[23:10:00] SCIUTTO: Molly, do you see something -- of course we had the drama on Friday of the Nunes memo and that came out, partisan lines. But now today, unanimous vote in the House Intel Committee to release the Democratic rebuttal, in effect, attempt to rebut those points. Is that an attempt by the committee to be more, not just magnanimous, but try to regain some of that bipartisanship as they continue this investigation?

BALL: It means so much trust in the intelligence community was fractured by what happened with the Nunes memo. This is a committee that had traditionally been pretty able, uniquely almost in congress, to work together across Party lines. There was a concern that if that trust was fractured forever, it would really impede the ability of the intelligence community to function. So I do think this was some attempt in a goodwill gesture to say, here's something we can all agree on, here's something the Republicans particularly on the committee can sort of extend an olive branch to the Democrats saying, we did this thing that fractured so much trust, here's a way that maybe we can get it back. Of course we don't know where this is headed, we don't know what the White House is going to do and that is all where it stands.

SCIUTTO: We had a little sign of where the White House is today based on the President's twitter feed. This was the President, what the President tweeted at the ranking Democrat on the House Intelligence Committee today. Little Adam Schiff. That is a new one. Who is desperate to run for higher office is one of the businesses liars and leakers in Washington, right up there with Comey, Warner, and Brenan, and Clapper, exclamation point. Adam leaves closed hearings to illegally leak confidential information, must be stopped, exclamation point. I have a privilege in speaking to Adam Schiff's earlier today and his response was, I think it's time for General Kelley to give the President a time-out again. It's not new, this kind of hyperbole from the President. Is it helping his case?

LEWIS: No, not at all. Look, I think Adam Schiff probably does leak a lot. At least certainly has close sources in the media. Or he is a source of a lot of media folks. The thing that bothered me much more than this, this is just Donald Trump being Donald Trump. And engaging in the sort of little Marco sort of thing. I think much more troubling was Donald Trump claiming that the Nunes memo exonerated him of the Mueller probe, which I thought was patently absurd, even Republicans are saying that it has nothing to do with Mueller.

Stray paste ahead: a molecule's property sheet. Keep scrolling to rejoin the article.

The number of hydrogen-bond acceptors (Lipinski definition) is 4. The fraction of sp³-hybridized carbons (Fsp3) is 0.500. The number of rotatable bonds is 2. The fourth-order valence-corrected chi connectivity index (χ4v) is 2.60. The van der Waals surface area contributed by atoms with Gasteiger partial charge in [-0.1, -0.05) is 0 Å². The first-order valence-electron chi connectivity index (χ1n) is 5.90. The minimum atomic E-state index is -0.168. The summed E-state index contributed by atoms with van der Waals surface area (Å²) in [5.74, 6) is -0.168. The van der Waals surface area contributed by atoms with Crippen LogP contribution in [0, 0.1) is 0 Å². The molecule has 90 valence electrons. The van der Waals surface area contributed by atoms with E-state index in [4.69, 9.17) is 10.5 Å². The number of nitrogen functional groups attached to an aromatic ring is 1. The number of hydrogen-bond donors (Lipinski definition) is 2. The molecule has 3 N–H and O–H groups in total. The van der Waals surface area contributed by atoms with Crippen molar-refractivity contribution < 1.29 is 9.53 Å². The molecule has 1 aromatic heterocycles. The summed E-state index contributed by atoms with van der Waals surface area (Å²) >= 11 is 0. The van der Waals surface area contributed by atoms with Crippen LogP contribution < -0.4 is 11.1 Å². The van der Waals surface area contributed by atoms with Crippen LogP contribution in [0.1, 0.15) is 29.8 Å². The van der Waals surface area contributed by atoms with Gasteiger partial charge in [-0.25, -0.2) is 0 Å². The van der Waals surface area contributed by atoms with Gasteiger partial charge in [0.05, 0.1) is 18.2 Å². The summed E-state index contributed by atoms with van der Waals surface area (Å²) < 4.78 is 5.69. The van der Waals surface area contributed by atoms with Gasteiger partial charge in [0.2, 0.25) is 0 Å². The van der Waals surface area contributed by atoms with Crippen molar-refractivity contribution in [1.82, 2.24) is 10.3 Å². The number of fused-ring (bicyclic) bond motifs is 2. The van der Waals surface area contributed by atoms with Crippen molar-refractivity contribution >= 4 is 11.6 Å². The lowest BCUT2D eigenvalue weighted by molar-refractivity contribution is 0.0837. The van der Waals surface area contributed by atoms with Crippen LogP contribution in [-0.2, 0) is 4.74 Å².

SCIUTTO: Trey Gowdy went on the air, he ticked off all the reasons why the memo did not exonerate him, because he was in effect ticking off the other bits of evidence that led the FBI down to path.

DEMIRJIAN: Right. And this is a tug of war that is happening right now between the Republicans, who do not want to have this snowball into some sort of verdict on what they think about the Mueller probe, and the President, who's trying to take every bit that he can and declare victory. The fact that this happened today, though, is telling. Everybody knew that the House Intelligence Committee was going to vote on the Dems memo this evening. It's now in the President's hands. He is got five days to make a decision whether or not to block that move.

SCIUTTO: Does he have the guts to declassify the Republican one and not to declassify the Democrat one?

DEMIRJIAN: I was asking that question of the Republicans on the committee today and they think that no. They think he is going to have to let it go. He just may heavily redact it. I think that is the question. Even if -- that is another thing, if it's heavily redacted, Democrats want to see what the FBI ordered redacted and what comes out of the White House redact.

SCIUTTO: 47 black lines and two names?

DEMIRJIAN: To see if it's political or sources and if there's a difference. They're going to try to potentially have a next round of pushing to get this out there more than comes --


DEMIRJIAN: That is a possibility.

SCIUTTO: Thanks so much to the panel. I always appreciate it when you come in late tonight to join us.

Just ahead. President Trump repeatedly attacks the Russia investigation as a hoax once again and slams the FBI's role in it. Up next, we're going to ask an FBI agent who just quit the bureau how political attacks are wearing on the bureau's rank and file.


[23:17:20] SCIUTTO: Welcome back. With all the focus now on the Democrats' memo on the FBI and surveillance, you can be forgiven for forgetting just on Friday all the talk was of Devin Nunes' Republican version. Nunes' memo was billed as a bombshell set to upend the Russia investigation, proof, he and his allies claimed that the FBI had it in for Trump. Just 72 hours later, even Republicans say there isn't much to Nunes' claims. To be fair, his memo didn't quite meet Democrats' dire predictions of revealing deep, dark national security secrets either. Perhaps these dealing memos reveal something about both parties. That is, a possible tendency to love the FBI when it's on their side, not so much when the bureau isn't.

Remember, many Democrats still blame James Comey for single-handedly, they say, losing the election for Hillary Clinton. That was way back in 2016 when Donald Trump was wholeheartedly praising him. Of course since then Trump fired Comey and is now attacking his successor, Christopher Wray. What does this all mean to the men and women of the FBI? A politically motivated accusation led one special agent to resign so that he could speak out in defense of the bureau. He quit on Friday saying such attacks "Make our nation less safe." Josh Campbell is with me now. Thanks very much for taking the time. Thanks for telling your story to us and to the American people.